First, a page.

Figure 1: Microphotograph of FNAC smears showing (a) high cell yield consisting of Hurthle cells with delicate vascular channels (Giemsa, ×40), (b) Hurthle cells showing anisokaryosis with few binucleate forms (Giemsa, ×100), (c,d) Hurthle cells arranged in cohesive clusters, microfollicular pattern and discretes, with scant colloid and sparse lymphocytes in the background (H and E, ×40, H and E, ×400)

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The patient subsequently underwent total thyroidectomy with partial neck dissection.

Grossly, specimen consisted of both lobes of thyroid with isthmus. Left lobe measured 6 cm Χ 3 cm Χ 2 cm; cut surface was unremarkable. Right lobe measured 8 cm Χ 6 cm Χ 4 cm. Cut surface revealed a well-demarcated grey brown to grey white nodule which measured 6 cm Χ 5 cm with foci of colloid [Figure 2]a. Also four lymph nodes were retrieved from the partial neck dissection specimen.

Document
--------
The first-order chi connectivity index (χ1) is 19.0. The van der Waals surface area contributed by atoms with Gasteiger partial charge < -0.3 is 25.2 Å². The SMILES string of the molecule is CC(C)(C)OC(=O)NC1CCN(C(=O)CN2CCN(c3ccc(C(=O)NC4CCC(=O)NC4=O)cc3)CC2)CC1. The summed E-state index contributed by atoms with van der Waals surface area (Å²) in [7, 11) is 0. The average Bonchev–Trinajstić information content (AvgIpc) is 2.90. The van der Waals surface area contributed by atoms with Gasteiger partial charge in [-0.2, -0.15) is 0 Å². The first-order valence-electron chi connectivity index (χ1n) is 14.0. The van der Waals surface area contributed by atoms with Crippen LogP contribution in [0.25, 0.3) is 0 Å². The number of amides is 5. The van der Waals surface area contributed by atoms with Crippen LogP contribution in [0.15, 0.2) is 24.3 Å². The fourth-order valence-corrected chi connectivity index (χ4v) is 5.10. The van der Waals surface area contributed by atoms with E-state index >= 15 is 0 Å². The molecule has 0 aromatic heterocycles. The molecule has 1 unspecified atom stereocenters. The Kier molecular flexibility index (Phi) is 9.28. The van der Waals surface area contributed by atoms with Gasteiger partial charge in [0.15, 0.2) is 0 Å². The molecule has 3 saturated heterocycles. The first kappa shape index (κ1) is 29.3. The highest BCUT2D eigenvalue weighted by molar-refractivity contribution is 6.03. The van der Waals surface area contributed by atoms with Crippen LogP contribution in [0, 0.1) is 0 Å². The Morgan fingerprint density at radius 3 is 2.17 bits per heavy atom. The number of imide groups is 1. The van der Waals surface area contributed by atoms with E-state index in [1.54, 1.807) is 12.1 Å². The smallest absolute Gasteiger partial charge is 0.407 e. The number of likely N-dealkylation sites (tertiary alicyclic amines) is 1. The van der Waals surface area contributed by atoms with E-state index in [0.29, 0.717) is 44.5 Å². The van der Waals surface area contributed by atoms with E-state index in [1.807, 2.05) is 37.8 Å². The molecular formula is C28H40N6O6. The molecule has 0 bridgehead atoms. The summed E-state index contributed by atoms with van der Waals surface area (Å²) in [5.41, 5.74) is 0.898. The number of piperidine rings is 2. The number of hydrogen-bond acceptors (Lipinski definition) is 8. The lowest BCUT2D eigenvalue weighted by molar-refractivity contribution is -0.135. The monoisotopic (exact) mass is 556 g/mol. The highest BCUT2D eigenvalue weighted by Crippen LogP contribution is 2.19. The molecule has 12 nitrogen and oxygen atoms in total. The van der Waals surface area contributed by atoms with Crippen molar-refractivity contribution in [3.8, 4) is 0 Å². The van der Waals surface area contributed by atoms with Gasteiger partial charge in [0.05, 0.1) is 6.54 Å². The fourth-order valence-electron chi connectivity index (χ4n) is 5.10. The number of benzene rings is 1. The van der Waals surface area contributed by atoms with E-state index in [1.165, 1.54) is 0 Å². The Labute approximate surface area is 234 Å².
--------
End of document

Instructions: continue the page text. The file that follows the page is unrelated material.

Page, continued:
Figure 2: Gross photograph (a) cut surface of thyroid lobes showing a well-demarcated nodule in the right lobe and the left lobe was unremarkable, (b) microphotograph showing lymphocytic infiltration with germinal centre (H and E, ×40), (c) thyroid follicles of varying sizes containing colloid with marked Hurthle cell metaplasia (H and E, ×100), (d) Hurthle cells with eosinophilic granular cytoplasm, few binucleate forms were seen (H and E, ×400)

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Microscopically, both lobes of the thyroid showed lymphocytic infiltration with germinal centres [Figure 2]b, and thyroid follicles of varying sizes contained colloid with marked Hurthle cell metaplasia [Figure 2]c and d. Hence diagnosis of Hashimoto's thyroiditis with marked Hurthle cell change was considered. Lymph nodes showed reactive changes.